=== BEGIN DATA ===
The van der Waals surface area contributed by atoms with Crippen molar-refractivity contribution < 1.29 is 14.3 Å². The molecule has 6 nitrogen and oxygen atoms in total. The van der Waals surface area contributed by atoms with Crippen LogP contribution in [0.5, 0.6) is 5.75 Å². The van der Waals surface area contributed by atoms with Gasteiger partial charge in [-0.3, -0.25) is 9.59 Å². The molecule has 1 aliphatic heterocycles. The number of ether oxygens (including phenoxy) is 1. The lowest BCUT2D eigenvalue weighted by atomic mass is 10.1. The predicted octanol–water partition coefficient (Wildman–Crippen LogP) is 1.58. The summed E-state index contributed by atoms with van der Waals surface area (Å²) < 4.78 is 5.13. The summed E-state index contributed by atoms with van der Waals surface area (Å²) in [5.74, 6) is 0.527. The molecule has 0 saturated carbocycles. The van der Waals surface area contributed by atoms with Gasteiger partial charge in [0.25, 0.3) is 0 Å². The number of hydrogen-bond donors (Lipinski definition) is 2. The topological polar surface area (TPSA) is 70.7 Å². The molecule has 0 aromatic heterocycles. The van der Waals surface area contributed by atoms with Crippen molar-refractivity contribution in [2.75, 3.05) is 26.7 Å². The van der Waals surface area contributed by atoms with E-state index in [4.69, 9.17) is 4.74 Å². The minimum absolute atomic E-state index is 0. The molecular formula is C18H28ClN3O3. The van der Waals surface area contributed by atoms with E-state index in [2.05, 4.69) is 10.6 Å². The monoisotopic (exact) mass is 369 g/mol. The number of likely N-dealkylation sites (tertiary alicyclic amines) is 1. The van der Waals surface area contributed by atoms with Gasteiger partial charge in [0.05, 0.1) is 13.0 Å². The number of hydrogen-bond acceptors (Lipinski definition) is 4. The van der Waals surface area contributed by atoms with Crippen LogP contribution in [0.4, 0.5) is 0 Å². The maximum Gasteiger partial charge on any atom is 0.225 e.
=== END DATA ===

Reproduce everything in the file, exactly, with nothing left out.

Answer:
The van der Waals surface area contributed by atoms with Crippen molar-refractivity contribution < 1.29 is 14.3 Å². The molecule has 6 nitrogen and oxygen atoms in total. The van der Waals surface area contributed by atoms with Crippen LogP contribution in [0.5, 0.6) is 5.75 Å². The van der Waals surface area contributed by atoms with Gasteiger partial charge in [-0.3, -0.25) is 9.59 Å². The molecule has 1 aliphatic heterocycles. The number of ether oxygens (including phenoxy) is 1. The lowest BCUT2D eigenvalue weighted by atomic mass is 10.1. The predicted octanol–water partition coefficient (Wildman–Crippen LogP) is 1.58. The summed E-state index contributed by atoms with van der Waals surface area (Å²) < 4.78 is 5.13. The summed E-state index contributed by atoms with van der Waals surface area (Å²) in [5.74, 6) is 0.527. The molecule has 0 saturated carbocycles. The van der Waals surface area contributed by atoms with Gasteiger partial charge in [0.25, 0.3) is 0 Å². The number of hydrogen-bond donors (Lipinski definition) is 2. The topological polar surface area (TPSA) is 70.7 Å². The molecule has 0 aromatic heterocycles. The van der Waals surface area contributed by atoms with Crippen molar-refractivity contribution in [2.75, 3.05) is 26.7 Å². The van der Waals surface area contributed by atoms with E-state index in [4.69, 9.17) is 4.74 Å². The minimum absolute atomic E-state index is 0. The molecular formula is C18H28ClN3O3. The van der Waals surface area contributed by atoms with E-state index in [2.05, 4.69) is 10.6 Å². The monoisotopic (exact) mass is 369 g/mol. The number of likely N-dealkylation sites (tertiary alicyclic amines) is 1. The van der Waals surface area contributed by atoms with Gasteiger partial charge in [0.05, 0.1) is 13.0 Å². The number of hydrogen-bond acceptors (Lipinski definition) is 4. The van der Waals surface area contributed by atoms with Crippen LogP contribution in [0.4, 0.5) is 0 Å². The maximum Gasteiger partial charge on any atom is 0.225 e.